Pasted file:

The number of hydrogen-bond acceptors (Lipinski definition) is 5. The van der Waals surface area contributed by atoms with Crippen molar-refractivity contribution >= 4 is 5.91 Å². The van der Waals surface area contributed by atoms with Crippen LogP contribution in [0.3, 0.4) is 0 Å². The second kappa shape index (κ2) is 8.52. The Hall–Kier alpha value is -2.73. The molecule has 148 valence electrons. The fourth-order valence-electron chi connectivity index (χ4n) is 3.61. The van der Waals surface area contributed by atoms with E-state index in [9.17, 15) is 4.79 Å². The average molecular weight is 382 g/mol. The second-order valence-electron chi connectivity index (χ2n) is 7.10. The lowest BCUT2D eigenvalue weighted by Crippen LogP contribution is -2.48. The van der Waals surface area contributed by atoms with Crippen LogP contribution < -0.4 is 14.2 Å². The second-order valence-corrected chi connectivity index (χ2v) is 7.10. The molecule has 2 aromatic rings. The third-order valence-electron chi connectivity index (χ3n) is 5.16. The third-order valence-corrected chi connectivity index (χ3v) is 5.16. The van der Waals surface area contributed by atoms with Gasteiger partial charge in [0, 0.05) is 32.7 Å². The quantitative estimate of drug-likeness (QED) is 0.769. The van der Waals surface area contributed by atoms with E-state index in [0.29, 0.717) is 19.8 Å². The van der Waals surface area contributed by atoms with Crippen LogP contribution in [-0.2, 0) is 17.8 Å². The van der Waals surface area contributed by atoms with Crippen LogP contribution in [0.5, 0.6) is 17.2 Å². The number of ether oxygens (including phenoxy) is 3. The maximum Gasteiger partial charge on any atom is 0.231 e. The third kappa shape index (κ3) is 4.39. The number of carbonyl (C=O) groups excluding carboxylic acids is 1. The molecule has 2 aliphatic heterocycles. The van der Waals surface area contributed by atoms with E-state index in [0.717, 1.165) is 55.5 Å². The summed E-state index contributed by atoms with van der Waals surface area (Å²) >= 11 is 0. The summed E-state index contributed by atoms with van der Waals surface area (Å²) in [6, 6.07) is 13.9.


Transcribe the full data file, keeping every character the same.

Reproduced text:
The number of hydrogen-bond acceptors (Lipinski definition) is 5. The van der Waals surface area contributed by atoms with Crippen molar-refractivity contribution >= 4 is 5.91 Å². The van der Waals surface area contributed by atoms with Crippen LogP contribution in [0.3, 0.4) is 0 Å². The second kappa shape index (κ2) is 8.52. The Hall–Kier alpha value is -2.73. The molecule has 148 valence electrons. The fourth-order valence-electron chi connectivity index (χ4n) is 3.61. The van der Waals surface area contributed by atoms with E-state index in [9.17, 15) is 4.79 Å². The average molecular weight is 382 g/mol. The second-order valence-electron chi connectivity index (χ2n) is 7.10. The lowest BCUT2D eigenvalue weighted by Crippen LogP contribution is -2.48. The van der Waals surface area contributed by atoms with Crippen LogP contribution < -0.4 is 14.2 Å². The second-order valence-corrected chi connectivity index (χ2v) is 7.10. The molecule has 2 aromatic rings. The third-order valence-electron chi connectivity index (χ3n) is 5.16. The third-order valence-corrected chi connectivity index (χ3v) is 5.16. The van der Waals surface area contributed by atoms with Gasteiger partial charge in [0, 0.05) is 32.7 Å². The quantitative estimate of drug-likeness (QED) is 0.769. The van der Waals surface area contributed by atoms with E-state index in [0.29, 0.717) is 19.8 Å². The van der Waals surface area contributed by atoms with Crippen LogP contribution in [-0.2, 0) is 17.8 Å². The van der Waals surface area contributed by atoms with Crippen LogP contribution in [0.5, 0.6) is 17.2 Å². The number of ether oxygens (including phenoxy) is 3. The maximum Gasteiger partial charge on any atom is 0.231 e. The third kappa shape index (κ3) is 4.39. The number of carbonyl (C=O) groups excluding carboxylic acids is 1. The molecule has 2 aliphatic heterocycles. The van der Waals surface area contributed by atoms with E-state index in [0.717, 1.165) is 55.5 Å². The summed E-state index contributed by atoms with van der Waals surface area (Å²) >= 11 is 0. The summed E-state index contributed by atoms with van der Waals surface area (Å²) in [6, 6.07) is 13.9.